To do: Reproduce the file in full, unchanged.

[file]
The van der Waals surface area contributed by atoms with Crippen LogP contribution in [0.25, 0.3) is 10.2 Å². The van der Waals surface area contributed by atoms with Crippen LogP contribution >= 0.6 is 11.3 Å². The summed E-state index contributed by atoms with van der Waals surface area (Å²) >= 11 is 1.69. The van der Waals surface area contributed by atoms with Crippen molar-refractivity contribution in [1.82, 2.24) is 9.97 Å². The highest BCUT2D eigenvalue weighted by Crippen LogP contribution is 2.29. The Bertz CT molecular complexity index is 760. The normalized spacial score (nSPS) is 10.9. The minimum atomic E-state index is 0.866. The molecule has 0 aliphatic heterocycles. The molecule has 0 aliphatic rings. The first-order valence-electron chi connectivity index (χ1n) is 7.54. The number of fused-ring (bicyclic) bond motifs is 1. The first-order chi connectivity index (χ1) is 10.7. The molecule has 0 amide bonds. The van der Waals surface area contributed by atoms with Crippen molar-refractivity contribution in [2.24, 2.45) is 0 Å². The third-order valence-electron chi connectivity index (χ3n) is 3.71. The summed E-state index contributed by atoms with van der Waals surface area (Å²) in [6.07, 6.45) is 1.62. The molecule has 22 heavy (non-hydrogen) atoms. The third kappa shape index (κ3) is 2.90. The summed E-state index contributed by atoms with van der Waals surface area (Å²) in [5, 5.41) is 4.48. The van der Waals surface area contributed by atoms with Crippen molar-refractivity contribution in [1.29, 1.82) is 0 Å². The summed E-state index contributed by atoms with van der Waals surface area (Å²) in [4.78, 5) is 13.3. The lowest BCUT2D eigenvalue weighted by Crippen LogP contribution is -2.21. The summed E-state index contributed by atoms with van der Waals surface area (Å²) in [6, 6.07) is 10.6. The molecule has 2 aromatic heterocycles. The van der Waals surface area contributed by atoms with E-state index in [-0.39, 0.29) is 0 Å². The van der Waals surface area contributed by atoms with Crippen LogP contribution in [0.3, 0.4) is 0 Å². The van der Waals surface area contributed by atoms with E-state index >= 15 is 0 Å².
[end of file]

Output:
The van der Waals surface area contributed by atoms with Crippen LogP contribution in [0.25, 0.3) is 10.2 Å². The van der Waals surface area contributed by atoms with Crippen LogP contribution >= 0.6 is 11.3 Å². The summed E-state index contributed by atoms with van der Waals surface area (Å²) >= 11 is 1.69. The van der Waals surface area contributed by atoms with Crippen molar-refractivity contribution in [1.82, 2.24) is 9.97 Å². The highest BCUT2D eigenvalue weighted by Crippen LogP contribution is 2.29. The Bertz CT molecular complexity index is 760. The normalized spacial score (nSPS) is 10.9. The minimum atomic E-state index is 0.866. The molecule has 0 aliphatic heterocycles. The molecule has 0 aliphatic rings. The first-order valence-electron chi connectivity index (χ1n) is 7.54. The number of fused-ring (bicyclic) bond motifs is 1. The first-order chi connectivity index (χ1) is 10.7. The molecule has 0 amide bonds. The van der Waals surface area contributed by atoms with Crippen molar-refractivity contribution in [2.24, 2.45) is 0 Å². The third-order valence-electron chi connectivity index (χ3n) is 3.71. The summed E-state index contributed by atoms with van der Waals surface area (Å²) in [6.07, 6.45) is 1.62. The molecule has 22 heavy (non-hydrogen) atoms. The third kappa shape index (κ3) is 2.90. The summed E-state index contributed by atoms with van der Waals surface area (Å²) in [5, 5.41) is 4.48. The van der Waals surface area contributed by atoms with Crippen molar-refractivity contribution in [1.29, 1.82) is 0 Å². The summed E-state index contributed by atoms with van der Waals surface area (Å²) in [4.78, 5) is 13.3. The lowest BCUT2D eigenvalue weighted by Crippen LogP contribution is -2.21. The summed E-state index contributed by atoms with van der Waals surface area (Å²) in [6, 6.07) is 10.6. The molecule has 2 aromatic heterocycles. The van der Waals surface area contributed by atoms with E-state index in [-0.39, 0.29) is 0 Å². The van der Waals surface area contributed by atoms with Crippen LogP contribution in [0.3, 0.4) is 0 Å². The van der Waals surface area contributed by atoms with E-state index >= 15 is 0 Å².